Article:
You can purchase your eyewear from the following retailers. These sellers also accept most major insurance:

1. Warby Parker

One of the major online and in-store retailers offering good deals on quality eyeglasses and contact lenses. Warby Parker offers additions such as blue-light-filtering, anti-fatigue, or progressive lenses. 

The company also sells daily, biweekly, and monthly contact lenses including:

  • Acuvue
  • Air Optix
  • Dailies
  • Biofinity 
  • Bausch + Lomb

A distinguishing feature of Warby Parker is its 5-day try-on. You can order your favorite frames online and try them out for 5 days. There is also a Warby Parker app for iOS that offers an immersive online shopping experience. 

2. GlassesUSA.com

You can get stylish eyeglasses and contacts for women, men, and kids from GlassesUSA.com

The categories of contacts for nearsightedness include:

GlassesUSA.com has a virtual try-on feature to help clients try out its custom frames in real time from anywhere. The company sells products from brands such as Ray-Ban and Michael Kors.

GlassesUSA also offers free shipping and a 100% money-back guarantee on all returns made within 14 days. 

3. FramesDirect.com

FramesDirect.com is a global eyewear retailer with authentic eyeglasses and contacts for nearsightedness. Like GlassessUSA.com, FramesDirect.com is known for its designer and name-brand eyeglass frames. 

Its contact lens categories include:

  • Acuvue
  • Biofinity
  • Air Optix
  • Dailies

You can choose from high-index lenses, progressive lenses, and transitions with a scratch-resistant coating to make your eyeglasses work better for you. Transition lenses darken or brighten based on lighting conditions.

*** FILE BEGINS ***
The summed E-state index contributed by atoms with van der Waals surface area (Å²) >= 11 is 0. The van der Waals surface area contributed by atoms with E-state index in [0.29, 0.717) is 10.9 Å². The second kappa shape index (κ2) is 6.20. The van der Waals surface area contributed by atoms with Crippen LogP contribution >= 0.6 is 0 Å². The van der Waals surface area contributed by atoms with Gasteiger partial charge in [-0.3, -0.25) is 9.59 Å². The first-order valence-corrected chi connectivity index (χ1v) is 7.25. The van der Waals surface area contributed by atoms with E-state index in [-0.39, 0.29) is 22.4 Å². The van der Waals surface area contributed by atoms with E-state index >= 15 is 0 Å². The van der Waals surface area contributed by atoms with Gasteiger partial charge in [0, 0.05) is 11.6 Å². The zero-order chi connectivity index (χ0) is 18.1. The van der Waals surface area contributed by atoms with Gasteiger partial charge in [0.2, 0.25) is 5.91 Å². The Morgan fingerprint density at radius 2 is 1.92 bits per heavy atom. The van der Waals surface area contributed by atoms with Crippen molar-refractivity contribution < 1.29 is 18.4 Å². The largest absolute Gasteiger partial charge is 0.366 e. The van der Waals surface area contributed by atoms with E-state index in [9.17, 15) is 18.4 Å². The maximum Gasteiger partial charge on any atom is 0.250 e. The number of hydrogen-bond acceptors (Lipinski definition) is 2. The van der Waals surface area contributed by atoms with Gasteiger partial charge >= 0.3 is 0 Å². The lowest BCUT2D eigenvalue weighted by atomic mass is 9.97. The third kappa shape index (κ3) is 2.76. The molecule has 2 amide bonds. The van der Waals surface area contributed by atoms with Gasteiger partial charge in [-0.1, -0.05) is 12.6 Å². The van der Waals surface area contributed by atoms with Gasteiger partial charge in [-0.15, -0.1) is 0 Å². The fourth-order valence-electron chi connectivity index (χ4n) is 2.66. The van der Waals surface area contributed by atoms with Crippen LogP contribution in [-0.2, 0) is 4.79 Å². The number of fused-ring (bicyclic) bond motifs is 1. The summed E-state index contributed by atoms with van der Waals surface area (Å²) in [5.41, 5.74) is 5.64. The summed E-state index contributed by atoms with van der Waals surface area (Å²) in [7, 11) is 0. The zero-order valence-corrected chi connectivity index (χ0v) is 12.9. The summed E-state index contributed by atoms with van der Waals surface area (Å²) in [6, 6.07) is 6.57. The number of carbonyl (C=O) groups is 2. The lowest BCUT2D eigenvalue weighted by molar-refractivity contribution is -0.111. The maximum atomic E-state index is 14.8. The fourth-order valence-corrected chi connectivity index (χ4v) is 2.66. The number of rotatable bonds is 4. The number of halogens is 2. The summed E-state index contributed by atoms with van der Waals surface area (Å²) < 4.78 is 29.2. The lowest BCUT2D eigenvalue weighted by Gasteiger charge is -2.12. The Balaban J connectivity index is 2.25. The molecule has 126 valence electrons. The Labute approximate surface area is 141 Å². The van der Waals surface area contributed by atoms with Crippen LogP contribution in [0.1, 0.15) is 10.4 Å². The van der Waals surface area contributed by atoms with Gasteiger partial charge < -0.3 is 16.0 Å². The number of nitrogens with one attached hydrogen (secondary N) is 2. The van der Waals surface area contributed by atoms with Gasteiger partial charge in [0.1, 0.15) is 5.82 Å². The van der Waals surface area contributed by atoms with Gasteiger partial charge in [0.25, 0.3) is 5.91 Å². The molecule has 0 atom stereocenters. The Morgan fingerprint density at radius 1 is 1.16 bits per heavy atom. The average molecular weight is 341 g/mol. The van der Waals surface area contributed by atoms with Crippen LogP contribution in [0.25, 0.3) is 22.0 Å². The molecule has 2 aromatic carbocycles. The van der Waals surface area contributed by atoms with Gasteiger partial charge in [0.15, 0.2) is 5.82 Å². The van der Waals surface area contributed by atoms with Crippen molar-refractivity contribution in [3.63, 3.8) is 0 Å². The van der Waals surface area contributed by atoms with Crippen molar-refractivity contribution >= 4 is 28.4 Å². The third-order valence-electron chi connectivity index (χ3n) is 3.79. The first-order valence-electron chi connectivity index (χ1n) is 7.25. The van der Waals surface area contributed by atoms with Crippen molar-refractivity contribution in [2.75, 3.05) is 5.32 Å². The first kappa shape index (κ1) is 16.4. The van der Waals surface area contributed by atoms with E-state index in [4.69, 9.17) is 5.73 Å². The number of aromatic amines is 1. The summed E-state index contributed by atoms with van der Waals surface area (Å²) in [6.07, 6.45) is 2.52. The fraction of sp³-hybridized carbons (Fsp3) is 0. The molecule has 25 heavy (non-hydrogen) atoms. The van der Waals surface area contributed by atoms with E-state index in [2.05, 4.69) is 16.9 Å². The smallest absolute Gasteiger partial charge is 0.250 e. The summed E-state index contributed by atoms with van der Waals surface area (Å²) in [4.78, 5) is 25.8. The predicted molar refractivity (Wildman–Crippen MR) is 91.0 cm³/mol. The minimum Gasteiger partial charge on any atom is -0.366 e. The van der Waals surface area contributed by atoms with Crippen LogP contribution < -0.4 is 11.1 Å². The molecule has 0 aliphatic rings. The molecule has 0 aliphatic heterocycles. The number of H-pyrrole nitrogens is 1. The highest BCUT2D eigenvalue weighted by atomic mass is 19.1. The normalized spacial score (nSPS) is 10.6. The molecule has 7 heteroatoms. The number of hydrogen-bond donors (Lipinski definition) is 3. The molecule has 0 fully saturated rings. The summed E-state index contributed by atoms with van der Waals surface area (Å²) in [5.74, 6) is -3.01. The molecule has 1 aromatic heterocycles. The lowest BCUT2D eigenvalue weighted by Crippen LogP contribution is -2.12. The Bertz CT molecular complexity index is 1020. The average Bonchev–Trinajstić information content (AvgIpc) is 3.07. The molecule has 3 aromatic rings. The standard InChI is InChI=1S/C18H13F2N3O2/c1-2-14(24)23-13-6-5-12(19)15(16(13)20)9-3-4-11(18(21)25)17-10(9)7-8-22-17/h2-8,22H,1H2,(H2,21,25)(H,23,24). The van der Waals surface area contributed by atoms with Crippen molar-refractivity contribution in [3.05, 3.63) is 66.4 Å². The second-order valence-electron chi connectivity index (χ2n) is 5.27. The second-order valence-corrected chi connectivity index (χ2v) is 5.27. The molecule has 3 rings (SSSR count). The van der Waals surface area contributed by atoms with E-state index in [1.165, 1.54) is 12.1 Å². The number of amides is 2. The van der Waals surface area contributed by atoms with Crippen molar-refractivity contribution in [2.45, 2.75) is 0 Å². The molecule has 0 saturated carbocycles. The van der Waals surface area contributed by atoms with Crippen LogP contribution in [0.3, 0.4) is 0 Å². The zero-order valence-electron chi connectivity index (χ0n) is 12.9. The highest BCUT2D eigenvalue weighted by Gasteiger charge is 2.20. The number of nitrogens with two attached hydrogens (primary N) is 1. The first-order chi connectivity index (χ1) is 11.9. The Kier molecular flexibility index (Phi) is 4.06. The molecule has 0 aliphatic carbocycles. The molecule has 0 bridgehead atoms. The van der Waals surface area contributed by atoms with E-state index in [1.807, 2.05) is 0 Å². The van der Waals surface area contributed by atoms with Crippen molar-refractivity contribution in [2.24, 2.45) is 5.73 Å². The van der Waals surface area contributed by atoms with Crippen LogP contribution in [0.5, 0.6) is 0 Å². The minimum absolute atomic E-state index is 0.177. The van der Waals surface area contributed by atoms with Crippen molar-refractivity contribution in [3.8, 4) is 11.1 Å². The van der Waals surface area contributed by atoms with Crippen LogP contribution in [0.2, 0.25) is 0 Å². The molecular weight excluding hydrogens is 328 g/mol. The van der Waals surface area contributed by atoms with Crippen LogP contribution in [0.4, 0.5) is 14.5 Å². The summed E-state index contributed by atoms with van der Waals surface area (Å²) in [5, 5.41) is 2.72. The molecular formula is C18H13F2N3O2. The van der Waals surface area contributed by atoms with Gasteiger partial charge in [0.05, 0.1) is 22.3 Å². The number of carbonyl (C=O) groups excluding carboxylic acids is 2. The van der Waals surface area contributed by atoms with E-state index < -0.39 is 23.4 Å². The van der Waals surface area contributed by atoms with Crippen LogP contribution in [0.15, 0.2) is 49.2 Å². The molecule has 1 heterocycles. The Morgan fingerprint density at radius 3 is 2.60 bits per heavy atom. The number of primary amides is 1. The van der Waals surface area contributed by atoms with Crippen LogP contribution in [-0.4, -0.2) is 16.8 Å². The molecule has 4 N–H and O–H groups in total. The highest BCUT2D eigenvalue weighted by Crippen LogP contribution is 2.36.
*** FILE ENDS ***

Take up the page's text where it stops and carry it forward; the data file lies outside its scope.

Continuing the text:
4. Walmart

Walmart customers can purchase their prescription glasses and contacts in-store or online. The company works with brands like Ray-Ban, Nautica, Oakley, and DVX. 

Walmart sells single-vision and multifocal contact lenses from brands like:

  • Acuvue
  • Air Optix
  • Dailies
  • Biofinity
  • Eureka

Walmart offers free standard shipping for prescription eyeglasses and contacts with a delivery timeline of 5 to 7 days, depending on the prescription verification process. 

5. LensCrafters

LensCrafters is an in-store and online eyewear seller with great deals on glasses and contacts for nearsightedness. The company works with large brands like Ray-Ban, Prada, Michael Kors, etc. 

It sells contact lens brands, including the following:

  • Acuvue
  • Dailies
  • Biofinity
  • Biotrue

LensCrafters offers a one-year extended warranty for its eyewear products. The company also offers free shipping and aftercare (cleaning and adjustments).

The list above is just a small representation of the country’s many online and in-store eyewear retailers. 

If you’re looking for prescription distance glasses or contact lenses, you’ll need a comprehensive eye exam at your doctor’s office or eyewear location to avoid under-correction.

Can LASIK Correct Nearsightedness?

Research shows that laser-assisted in situ keratomileusis or LASIK can safely correct mild to moderate nearsightedness.9 

The surgery targets the corneal structure and modifies it to enable light to focus well on the retina. LASIK benefits adults (21 years and over) wanting to get rid of glasses or contacts.

The LASIK procedure involves the following:

  • Eye exam to determine your eye health
  • Preparation of the eye for surgery (mapping and sedation)
  • Creation of a corneal flap to expose the underlying tissue
  • Laser treatment to alter the curvature of the cornea
  • Replacement of the flap to allow for healing

People with mild to moderate nearsightedness tend to achieve better results after LASIK than those with severe nearsightedness. 

According to the American Academy of Ophthalmology, surgical correction of high myopia poses a risk of post-LASIK ectasia and decreased quality of vision.10

What is Nearsightedness?

Nearsightedness, or myopia, is a refractive error where nearby objects appear clear but distant objects are blurry. Myopia occurs due to an elongated eyeball (front to back) or an overly curved cornea.